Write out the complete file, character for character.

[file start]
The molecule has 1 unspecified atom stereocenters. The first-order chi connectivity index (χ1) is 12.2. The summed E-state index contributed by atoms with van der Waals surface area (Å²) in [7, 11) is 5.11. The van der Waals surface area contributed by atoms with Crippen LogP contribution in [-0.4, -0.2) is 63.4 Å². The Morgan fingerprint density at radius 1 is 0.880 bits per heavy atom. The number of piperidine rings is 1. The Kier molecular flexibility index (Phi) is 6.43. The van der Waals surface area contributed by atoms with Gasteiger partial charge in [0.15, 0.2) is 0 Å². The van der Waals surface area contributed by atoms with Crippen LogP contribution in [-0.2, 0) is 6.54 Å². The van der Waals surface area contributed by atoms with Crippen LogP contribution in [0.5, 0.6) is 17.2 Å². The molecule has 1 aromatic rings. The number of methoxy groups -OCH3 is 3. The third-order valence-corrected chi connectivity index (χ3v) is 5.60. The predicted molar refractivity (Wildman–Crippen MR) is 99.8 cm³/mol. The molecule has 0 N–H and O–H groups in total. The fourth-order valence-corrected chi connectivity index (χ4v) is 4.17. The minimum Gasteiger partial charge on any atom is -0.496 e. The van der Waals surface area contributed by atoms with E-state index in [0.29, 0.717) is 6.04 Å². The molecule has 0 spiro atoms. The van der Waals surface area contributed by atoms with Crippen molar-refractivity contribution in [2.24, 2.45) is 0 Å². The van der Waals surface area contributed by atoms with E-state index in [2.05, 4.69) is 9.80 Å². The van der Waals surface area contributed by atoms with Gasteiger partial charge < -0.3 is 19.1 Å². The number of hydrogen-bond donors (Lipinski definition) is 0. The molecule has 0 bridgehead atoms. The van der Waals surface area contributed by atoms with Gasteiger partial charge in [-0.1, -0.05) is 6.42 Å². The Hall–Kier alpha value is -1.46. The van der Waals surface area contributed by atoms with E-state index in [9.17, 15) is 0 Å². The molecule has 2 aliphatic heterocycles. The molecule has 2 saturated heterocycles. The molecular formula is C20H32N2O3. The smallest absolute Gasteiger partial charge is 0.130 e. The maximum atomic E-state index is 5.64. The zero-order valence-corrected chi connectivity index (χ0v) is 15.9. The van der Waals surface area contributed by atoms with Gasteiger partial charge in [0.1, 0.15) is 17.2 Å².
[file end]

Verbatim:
The molecule has 1 unspecified atom stereocenters. The first-order chi connectivity index (χ1) is 12.2. The summed E-state index contributed by atoms with van der Waals surface area (Å²) in [7, 11) is 5.11. The van der Waals surface area contributed by atoms with Crippen LogP contribution in [-0.4, -0.2) is 63.4 Å². The Morgan fingerprint density at radius 1 is 0.880 bits per heavy atom. The number of piperidine rings is 1. The Kier molecular flexibility index (Phi) is 6.43. The van der Waals surface area contributed by atoms with Gasteiger partial charge in [0.15, 0.2) is 0 Å². The van der Waals surface area contributed by atoms with Crippen LogP contribution in [-0.2, 0) is 6.54 Å². The van der Waals surface area contributed by atoms with Crippen LogP contribution in [0.5, 0.6) is 17.2 Å². The molecule has 1 aromatic rings. The number of methoxy groups -OCH3 is 3. The third-order valence-corrected chi connectivity index (χ3v) is 5.60. The predicted molar refractivity (Wildman–Crippen MR) is 99.8 cm³/mol. The molecule has 0 N–H and O–H groups in total. The fourth-order valence-corrected chi connectivity index (χ4v) is 4.17. The minimum Gasteiger partial charge on any atom is -0.496 e. The van der Waals surface area contributed by atoms with E-state index in [0.29, 0.717) is 6.04 Å². The molecule has 0 spiro atoms. The van der Waals surface area contributed by atoms with Crippen molar-refractivity contribution in [2.24, 2.45) is 0 Å². The van der Waals surface area contributed by atoms with E-state index in [2.05, 4.69) is 9.80 Å². The van der Waals surface area contributed by atoms with Gasteiger partial charge < -0.3 is 19.1 Å². The number of hydrogen-bond donors (Lipinski definition) is 0. The molecule has 0 bridgehead atoms. The van der Waals surface area contributed by atoms with Gasteiger partial charge in [-0.1, -0.05) is 6.42 Å². The Hall–Kier alpha value is -1.46. The van der Waals surface area contributed by atoms with E-state index in [9.17, 15) is 0 Å². The molecule has 2 aliphatic heterocycles. The molecule has 2 saturated heterocycles. The molecular formula is C20H32N2O3. The smallest absolute Gasteiger partial charge is 0.130 e. The maximum atomic E-state index is 5.64. The zero-order valence-corrected chi connectivity index (χ0v) is 15.9. The van der Waals surface area contributed by atoms with Gasteiger partial charge in [0.1, 0.15) is 17.2 Å².